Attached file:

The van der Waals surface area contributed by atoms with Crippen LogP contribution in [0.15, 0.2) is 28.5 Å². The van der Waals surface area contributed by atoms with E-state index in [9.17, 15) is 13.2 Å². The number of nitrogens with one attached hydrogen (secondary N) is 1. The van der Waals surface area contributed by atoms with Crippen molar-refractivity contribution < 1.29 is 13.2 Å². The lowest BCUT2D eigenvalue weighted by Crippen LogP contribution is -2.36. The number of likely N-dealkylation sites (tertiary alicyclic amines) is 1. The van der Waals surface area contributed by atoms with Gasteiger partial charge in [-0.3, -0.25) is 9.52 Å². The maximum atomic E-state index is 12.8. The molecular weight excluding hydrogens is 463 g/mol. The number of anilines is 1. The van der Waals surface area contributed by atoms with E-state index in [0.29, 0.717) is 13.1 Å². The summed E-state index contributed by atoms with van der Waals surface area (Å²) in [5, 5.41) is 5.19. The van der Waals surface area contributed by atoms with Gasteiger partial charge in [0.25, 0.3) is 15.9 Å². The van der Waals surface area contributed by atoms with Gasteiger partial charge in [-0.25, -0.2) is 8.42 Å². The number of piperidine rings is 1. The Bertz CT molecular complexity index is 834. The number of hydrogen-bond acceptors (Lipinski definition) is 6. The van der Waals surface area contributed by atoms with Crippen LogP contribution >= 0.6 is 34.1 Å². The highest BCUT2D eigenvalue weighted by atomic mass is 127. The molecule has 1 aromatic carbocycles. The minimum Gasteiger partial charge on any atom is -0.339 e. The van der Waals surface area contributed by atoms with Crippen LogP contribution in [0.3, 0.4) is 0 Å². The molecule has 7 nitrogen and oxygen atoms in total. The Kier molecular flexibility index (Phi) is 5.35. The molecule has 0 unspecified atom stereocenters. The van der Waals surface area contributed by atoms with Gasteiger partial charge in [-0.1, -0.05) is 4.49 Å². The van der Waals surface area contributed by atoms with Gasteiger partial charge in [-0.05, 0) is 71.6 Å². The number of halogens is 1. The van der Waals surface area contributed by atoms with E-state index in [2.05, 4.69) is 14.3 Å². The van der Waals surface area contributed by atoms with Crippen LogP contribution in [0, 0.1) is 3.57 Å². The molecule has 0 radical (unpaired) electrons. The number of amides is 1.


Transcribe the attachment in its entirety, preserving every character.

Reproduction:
The van der Waals surface area contributed by atoms with Crippen LogP contribution in [0.15, 0.2) is 28.5 Å². The van der Waals surface area contributed by atoms with E-state index in [9.17, 15) is 13.2 Å². The number of nitrogens with one attached hydrogen (secondary N) is 1. The van der Waals surface area contributed by atoms with Crippen molar-refractivity contribution < 1.29 is 13.2 Å². The lowest BCUT2D eigenvalue weighted by Crippen LogP contribution is -2.36. The number of likely N-dealkylation sites (tertiary alicyclic amines) is 1. The van der Waals surface area contributed by atoms with Gasteiger partial charge in [-0.3, -0.25) is 9.52 Å². The maximum atomic E-state index is 12.8. The molecular weight excluding hydrogens is 463 g/mol. The number of anilines is 1. The van der Waals surface area contributed by atoms with E-state index in [0.29, 0.717) is 13.1 Å². The summed E-state index contributed by atoms with van der Waals surface area (Å²) in [5, 5.41) is 5.19. The van der Waals surface area contributed by atoms with Gasteiger partial charge in [0.25, 0.3) is 15.9 Å². The van der Waals surface area contributed by atoms with Gasteiger partial charge in [-0.25, -0.2) is 8.42 Å². The number of piperidine rings is 1. The Bertz CT molecular complexity index is 834. The number of hydrogen-bond acceptors (Lipinski definition) is 6. The van der Waals surface area contributed by atoms with Crippen LogP contribution >= 0.6 is 34.1 Å². The highest BCUT2D eigenvalue weighted by atomic mass is 127. The molecule has 1 aromatic carbocycles. The minimum Gasteiger partial charge on any atom is -0.339 e. The van der Waals surface area contributed by atoms with Crippen LogP contribution in [0.3, 0.4) is 0 Å². The molecule has 7 nitrogen and oxygen atoms in total. The Kier molecular flexibility index (Phi) is 5.35. The molecule has 0 unspecified atom stereocenters. The van der Waals surface area contributed by atoms with Gasteiger partial charge in [-0.1, -0.05) is 4.49 Å². The van der Waals surface area contributed by atoms with Gasteiger partial charge in [-0.05, 0) is 71.6 Å². The number of halogens is 1. The van der Waals surface area contributed by atoms with E-state index in [2.05, 4.69) is 14.3 Å². The van der Waals surface area contributed by atoms with Crippen LogP contribution in [0, 0.1) is 3.57 Å². The molecule has 0 radical (unpaired) electrons. The number of amides is 1.